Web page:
Museum worker made £12k from online stamps fraud

Joseph McGuire worked at the National Museum of Scotland. Picture: Toby Williams
Joseph McGuire worked at the National Museum of Scotland. Picture: Toby Williams
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a MAILroom worker at the National Museum of Scotland ordered more than £14,000 worth of stamps before selling them on eBay and pocketing the cash.

Joseph McGuire, 46, was caught after the Royal Mail criminal intelligence team spotted the first-class stamps for sale on the auction website.

They discovered that the account being used to advertise them belonged to McGuire’s wife, and that the contact phone number was that of his department at the museum.

Bosses at the Chambers Street attraction confirmed that McGuire, who pleaded guilty to fraud at Edinburgh Sheriff Court, was sacked when the scam came to light in 2013.

Fiscal depute Aidan Higgins told Sheriff Fiona Reith QC: “There was clear evidence that the accused had been involved in the ordering of very large quantities of stamps from the Royal Mail to be delivered to the National Museum of Scotland, far in excess of the postage requirements of the National Museum.”

Search warrants were granted and a sheet of 100 first-class stamps was found in McGuire’s locker at the museum, along with invoices. When his home was searched, police recovered £11,625 in cash along with various Royal Mail packages and invoices. A total of 2769 first-class stamps, valued at £1661, were also recovered.

The fiscal said the accused had ordered several hundred stamps from the Royal Mail on a monthly basis, using a franking machine which authorised payment. The total value of the stamps sold on eBay was £12,797.

Defence solicitor Jonathan Campbell told the court that at the time of the offences, 100 first-class stamps cost £60 and McQuire was selling them for less.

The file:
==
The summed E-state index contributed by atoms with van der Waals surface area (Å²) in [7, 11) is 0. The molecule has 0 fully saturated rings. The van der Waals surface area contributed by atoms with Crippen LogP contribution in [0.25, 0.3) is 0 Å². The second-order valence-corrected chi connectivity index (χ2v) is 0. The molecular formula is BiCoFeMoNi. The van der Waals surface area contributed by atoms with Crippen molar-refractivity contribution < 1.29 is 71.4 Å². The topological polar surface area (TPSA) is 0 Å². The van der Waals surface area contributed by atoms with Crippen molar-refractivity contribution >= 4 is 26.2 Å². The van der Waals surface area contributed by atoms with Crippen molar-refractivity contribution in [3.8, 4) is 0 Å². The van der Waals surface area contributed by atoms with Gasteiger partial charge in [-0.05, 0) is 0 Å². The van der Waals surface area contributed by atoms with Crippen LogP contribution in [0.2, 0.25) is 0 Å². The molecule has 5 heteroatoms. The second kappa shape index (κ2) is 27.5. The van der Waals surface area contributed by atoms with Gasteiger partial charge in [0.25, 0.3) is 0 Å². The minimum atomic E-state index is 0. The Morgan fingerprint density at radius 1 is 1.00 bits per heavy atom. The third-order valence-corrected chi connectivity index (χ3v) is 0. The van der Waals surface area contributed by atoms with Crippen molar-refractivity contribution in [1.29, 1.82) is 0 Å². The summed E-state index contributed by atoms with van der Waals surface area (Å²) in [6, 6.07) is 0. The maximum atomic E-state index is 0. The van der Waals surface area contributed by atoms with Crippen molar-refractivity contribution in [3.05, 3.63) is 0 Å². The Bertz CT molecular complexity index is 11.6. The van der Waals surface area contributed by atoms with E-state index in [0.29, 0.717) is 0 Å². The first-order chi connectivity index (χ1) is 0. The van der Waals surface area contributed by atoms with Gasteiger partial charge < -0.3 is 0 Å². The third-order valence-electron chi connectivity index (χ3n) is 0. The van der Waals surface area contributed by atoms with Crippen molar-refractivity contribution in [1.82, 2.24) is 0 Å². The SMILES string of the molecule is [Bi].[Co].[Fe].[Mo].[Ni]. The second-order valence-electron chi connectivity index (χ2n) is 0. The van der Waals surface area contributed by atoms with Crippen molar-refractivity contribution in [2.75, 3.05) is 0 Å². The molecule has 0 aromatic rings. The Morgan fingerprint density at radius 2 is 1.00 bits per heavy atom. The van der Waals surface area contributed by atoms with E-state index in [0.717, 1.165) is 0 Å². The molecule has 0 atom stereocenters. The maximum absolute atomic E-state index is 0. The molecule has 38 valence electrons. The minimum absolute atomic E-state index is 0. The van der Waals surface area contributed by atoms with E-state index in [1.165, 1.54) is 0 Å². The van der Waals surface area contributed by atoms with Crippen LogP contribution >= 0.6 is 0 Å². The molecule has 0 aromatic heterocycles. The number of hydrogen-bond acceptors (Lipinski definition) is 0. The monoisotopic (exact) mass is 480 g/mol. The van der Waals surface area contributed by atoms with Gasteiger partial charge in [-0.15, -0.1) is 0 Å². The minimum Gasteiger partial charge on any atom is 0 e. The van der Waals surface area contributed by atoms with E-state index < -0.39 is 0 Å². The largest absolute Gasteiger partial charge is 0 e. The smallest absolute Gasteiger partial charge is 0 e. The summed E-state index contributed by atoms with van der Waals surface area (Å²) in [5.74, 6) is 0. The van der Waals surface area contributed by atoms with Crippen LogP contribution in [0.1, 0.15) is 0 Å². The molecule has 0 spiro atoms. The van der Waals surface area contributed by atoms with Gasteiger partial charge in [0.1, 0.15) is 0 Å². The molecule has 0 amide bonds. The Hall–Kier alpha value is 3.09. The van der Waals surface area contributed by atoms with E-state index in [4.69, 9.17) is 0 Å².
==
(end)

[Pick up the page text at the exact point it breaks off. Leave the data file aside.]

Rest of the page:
Mr Campbell said: “He was enticing people to buy them because they were cheaper than if they bought them from the Royal Mail or a post office.

“Using the franking machine, he was able to pay the Royal Mail at the expense of the National Museum. The only organisation losing out was the National Museum.”

Mr Campbell admitted there was no satisfactory explanation or justification for why his client had embarked on the scheme.

But he said McGuire, along with some other employees, had been the subject of a disciplinary case as a result of “certain postings on social media about fellow employees and a member of the management team”. He had been given a final warning in January 2011.

Mr Campbell also said the money had not been used for a lavish lifestyle and McGuire “was almost relieved when the offence was discovered”.

He added that his client was now working as a cleaner and hoped the money found at his home would be returned to the museum. A National Museums Scotland spokesman said: “When this matter came to light he was suspended pending an investigation and was subsequently dismissed. We note the guilty plea made and will seek recovery of funds lost. We have since introduced new checks and procedures to ensure that this cannot be repeated.”

Sentence on McGuire, from the Pleasance, was deferred until next month.